Wednesday, April 18, 2018

Apparently God is in the restaurant business, at least according to the 6th Circuit


Photo by chuttersnap on Unsplash
It’s been nearly three years since I first reported on the Department of Labor’s wage and hour lawsuit against Akron, Ohio’s, Cathedral Buffet, owned and operated by the Earnest Angley Ministries.

The DOL’s allegations are pretty offensive. Not only did it claim that all of the restaurant’s employees worked for free, it also claimed that the ministry coerced church members into volunteering, telling them they “had an obligation to provide their labor to the Buffet, in service to God, and that a failure to offer their labor to the Buffet … would be the same as failing God;” that Angley “was God’s prophet, and saying ‘no’ to Angley would be tantamount to saying ‘no’ directly to God,” and “‘blaspheming against the Holy Ghost.’”

Last year, in a scathing opinion, U.S. District Court Judge Benita Pearson ordered Angley and his church to pay employees more than $388,000 in unpaid wages and liquidated damages.

Yesterday, however, the 6th Circuit reversed [pdf].

The 6th Circuit opinion rests on two key points.
  1. If individuals providing services to a religious organization “did not work in expectation of compensation,” they are volunteers, not employees. Therefore, their free work does not violate the FLSA.

  2. The FLSA does not prohibit the type of “spiritual coercion” alleged in this case. It “does not go so far as to regulate when, where, and how a person may volunteer her time to her church. After all, the giving of one’s time and money through religious obligation is a common tenet of many faiths.”
All I can say is wow. As offensive as I found these wage and hour practices when I first learned of them is as offensive as I find this 6th Circuit opinion.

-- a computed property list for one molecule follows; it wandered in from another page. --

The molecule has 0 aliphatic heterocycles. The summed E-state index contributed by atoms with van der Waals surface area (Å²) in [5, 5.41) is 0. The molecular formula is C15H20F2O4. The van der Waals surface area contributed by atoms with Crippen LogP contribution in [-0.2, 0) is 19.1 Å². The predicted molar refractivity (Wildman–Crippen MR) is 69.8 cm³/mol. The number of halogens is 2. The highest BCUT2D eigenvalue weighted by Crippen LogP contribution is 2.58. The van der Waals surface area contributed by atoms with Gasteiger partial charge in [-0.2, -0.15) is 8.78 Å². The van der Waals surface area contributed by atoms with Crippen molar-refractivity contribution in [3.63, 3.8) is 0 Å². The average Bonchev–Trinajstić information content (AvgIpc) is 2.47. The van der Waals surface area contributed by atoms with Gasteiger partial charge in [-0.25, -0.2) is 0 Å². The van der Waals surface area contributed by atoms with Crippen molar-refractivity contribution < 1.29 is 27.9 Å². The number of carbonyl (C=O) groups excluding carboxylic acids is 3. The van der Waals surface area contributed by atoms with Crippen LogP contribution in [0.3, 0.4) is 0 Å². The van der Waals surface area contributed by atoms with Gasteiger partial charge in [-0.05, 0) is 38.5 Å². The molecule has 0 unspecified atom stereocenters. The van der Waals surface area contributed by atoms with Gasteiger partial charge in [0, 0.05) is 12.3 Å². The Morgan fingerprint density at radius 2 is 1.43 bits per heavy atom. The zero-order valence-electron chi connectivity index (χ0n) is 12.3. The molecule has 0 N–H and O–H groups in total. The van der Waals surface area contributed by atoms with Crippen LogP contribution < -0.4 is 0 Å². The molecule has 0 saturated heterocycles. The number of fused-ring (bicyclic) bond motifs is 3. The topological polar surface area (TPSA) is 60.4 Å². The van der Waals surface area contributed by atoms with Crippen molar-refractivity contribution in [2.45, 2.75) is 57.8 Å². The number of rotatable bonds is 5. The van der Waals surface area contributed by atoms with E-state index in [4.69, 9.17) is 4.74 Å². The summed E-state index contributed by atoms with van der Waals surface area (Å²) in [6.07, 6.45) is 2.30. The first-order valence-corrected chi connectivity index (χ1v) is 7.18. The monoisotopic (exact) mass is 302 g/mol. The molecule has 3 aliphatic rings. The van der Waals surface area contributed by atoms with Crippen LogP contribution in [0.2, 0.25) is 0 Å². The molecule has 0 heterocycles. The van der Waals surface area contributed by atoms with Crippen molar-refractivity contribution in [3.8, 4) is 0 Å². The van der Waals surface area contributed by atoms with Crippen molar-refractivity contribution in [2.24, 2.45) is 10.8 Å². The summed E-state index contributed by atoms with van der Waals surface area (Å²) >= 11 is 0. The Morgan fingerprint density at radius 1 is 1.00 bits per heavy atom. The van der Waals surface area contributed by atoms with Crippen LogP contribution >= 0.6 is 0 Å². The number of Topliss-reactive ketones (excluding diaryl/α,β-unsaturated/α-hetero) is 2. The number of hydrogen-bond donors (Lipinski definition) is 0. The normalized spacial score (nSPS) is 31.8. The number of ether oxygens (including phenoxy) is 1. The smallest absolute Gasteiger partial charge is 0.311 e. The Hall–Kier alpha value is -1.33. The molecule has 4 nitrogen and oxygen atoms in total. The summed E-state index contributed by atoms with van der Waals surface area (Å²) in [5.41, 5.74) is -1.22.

First, while I do not disagree that the FLSA permits not-for-profit organizations to use volunteer labor without violating the law, there was no dispute in this case that the Cathedral Buffet was not a not-for-profit organization. It was an Ohio for-profit corporation, operating under the umbrella of Angley’s church. I fail to see how individuals working for a for-profit corporation are anything other than FLSA-covered employees.

Secondly, the coercive techniques Angley and his church used to convince individuals to work for free are appalling. Telling people that their boss is the arm of God, and refusing his request to work for free would be the same as telling “no” to God and “blaspheming against the Holy Ghost.” Expressing that your soul is “irredeemable” and you are condemned to hell if you don’t work for free? If that’s not coercion, I don’t know what is.

Regardless, the Cathedral Buffet, which closed last April following the District Court opinion, is now off the hook. I can’t wait for it reopen and restart taking advantage of Akron’s less fortunate.

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